The male Harrier hawk flew directly in front of our van and circled the marsh grasses a hundred yards away. In his talons was a small dead animal. He seemed to restrict his flight to a certain area adjacent to the gravel road on which we were parked, and our guide, Duncan Evered, prepared us for an extraordinary event.
Duncan has lived at the Malheur Wildlife Refuge Field Station for 17 years and currently serves as Station Co-director, head ornithologist, and part time rockologist. He explained that there was most likely a female Harrier (also referred to as a Marsh Hawk) sitting on a nest nearby and he hoped that, with any luck, we’d witness a remarkable feeding behavior. Indeed, a moment later, the female appeared out of nowhere and began flying synchronously with the male, about 5 feet below him. As Duncan predicted and with the precision of a trapeze move, the male dropped the meal while the female flipped, talons up, and grabbed the morsel mid-air. She glided low over the reeds and returned to the nest. The pass having been made, the male flew off for another tasty bit. I may have overstated the significance of this maneuver as it’s what these birds do; what was memorable is Duncan’s commentary and our having witnessed the event.
He also shared his considerable familiarity with the Great American Black Rail, probably the most common waterbird seen in the the refuge (hence its name, the Common Coot). They’re strong swimmers due to a web-like membrane between their long, lobed toes that can be employed on demand. When out of the water, the membrane folds back allowing them to walk, run, and even climb.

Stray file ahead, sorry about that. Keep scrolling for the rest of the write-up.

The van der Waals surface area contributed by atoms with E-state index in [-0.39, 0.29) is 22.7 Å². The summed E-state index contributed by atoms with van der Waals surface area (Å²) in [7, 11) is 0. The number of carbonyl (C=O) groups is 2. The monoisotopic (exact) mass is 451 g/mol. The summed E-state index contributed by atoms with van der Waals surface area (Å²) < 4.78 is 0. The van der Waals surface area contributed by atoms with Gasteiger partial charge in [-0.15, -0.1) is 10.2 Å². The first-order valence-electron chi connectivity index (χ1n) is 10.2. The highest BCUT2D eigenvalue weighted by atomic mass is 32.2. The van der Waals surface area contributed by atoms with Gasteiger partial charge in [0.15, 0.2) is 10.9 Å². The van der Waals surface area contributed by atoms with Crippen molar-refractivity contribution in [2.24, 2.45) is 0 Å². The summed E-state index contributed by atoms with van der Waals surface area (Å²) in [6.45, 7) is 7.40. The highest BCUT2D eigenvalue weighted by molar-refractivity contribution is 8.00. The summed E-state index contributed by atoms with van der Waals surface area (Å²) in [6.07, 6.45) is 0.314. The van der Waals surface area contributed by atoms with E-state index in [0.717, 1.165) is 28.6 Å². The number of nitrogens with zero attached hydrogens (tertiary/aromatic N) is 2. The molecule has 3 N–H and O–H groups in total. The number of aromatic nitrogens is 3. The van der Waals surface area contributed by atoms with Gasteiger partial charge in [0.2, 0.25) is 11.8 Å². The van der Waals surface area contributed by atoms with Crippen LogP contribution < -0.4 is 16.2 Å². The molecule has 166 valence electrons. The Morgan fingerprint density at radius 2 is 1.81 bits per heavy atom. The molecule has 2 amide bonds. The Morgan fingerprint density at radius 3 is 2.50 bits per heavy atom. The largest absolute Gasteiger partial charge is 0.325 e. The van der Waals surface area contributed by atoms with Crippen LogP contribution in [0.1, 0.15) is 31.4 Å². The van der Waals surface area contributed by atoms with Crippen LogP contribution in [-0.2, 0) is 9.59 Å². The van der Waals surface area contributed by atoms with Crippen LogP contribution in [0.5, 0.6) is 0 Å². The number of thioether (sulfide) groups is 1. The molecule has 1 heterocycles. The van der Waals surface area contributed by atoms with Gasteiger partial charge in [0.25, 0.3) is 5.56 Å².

There’s a dark side to this ubiquitous resident of the refuge, however, and they can be aggressively territorial during breeding season. So much so that they’ll fight a foe to death, often with the assistance of other coots solicited to help corner its victim. If that’s not enough, they practice infanticide and will attack their own chicks when they beg for food. These attacks concentrate on weaker members of the hatchlings and ornithologists have observed them killing annoying offspring with a well-placed peck on the head. This is one bad-ass bird.
Our visit to Malheur began with our rendezvousing with the Reeves at Page Springs campground located on the Dunder Und Blitzen river, 3 miles from Frenchglen, OR. The story goes that an early military party was on a mission to eradicate native American Indians from the area. The weather was stormy and the spring runoff from nearby Steens Mountain was swift. They successfully forded the river and camped at what is now the state park. The commander, impressed by the thunder and lightning, applied his knowledge of German and named the river accordingly. The river was renamed by early settlers to Donner and Blitzen, as it appears on maps, although it’s simply called the “Blitzen” by locals. It provides irrigation for a hundred miles or so north to ranches and the massive Malheur refuge, and accompanied us on our mile-long walks south of the campground.
We had our bikes with us, and cycled the short distance from Page Springs to the “P” Ranch looking for the elusive Bobolink. No luck there, but during the 7 days in the area, Sooney identified over 90 birds, including an extremely unusual sighting of a Virginia Rail, 8 fluffy babies in tow.
There’s a nature trail that leads up to the bluffs overlooking the campground and meanders through the lava fields along a dry creek bed to the fishermen’s parking lot. Weather in May is unpredictable, and I was treated to the extremes: sunny heat to blustery hail, all within minutes of each other. Characteristic of spring weather, the occasional squalls would blow through, interrupting a photo shoot with a pleasant respite beneath gnarly junipers. On the big screen were the magnificent cloud formations that painted the landscape with their unpredictable shadows. Big country, spring weather, and plenty of surprises.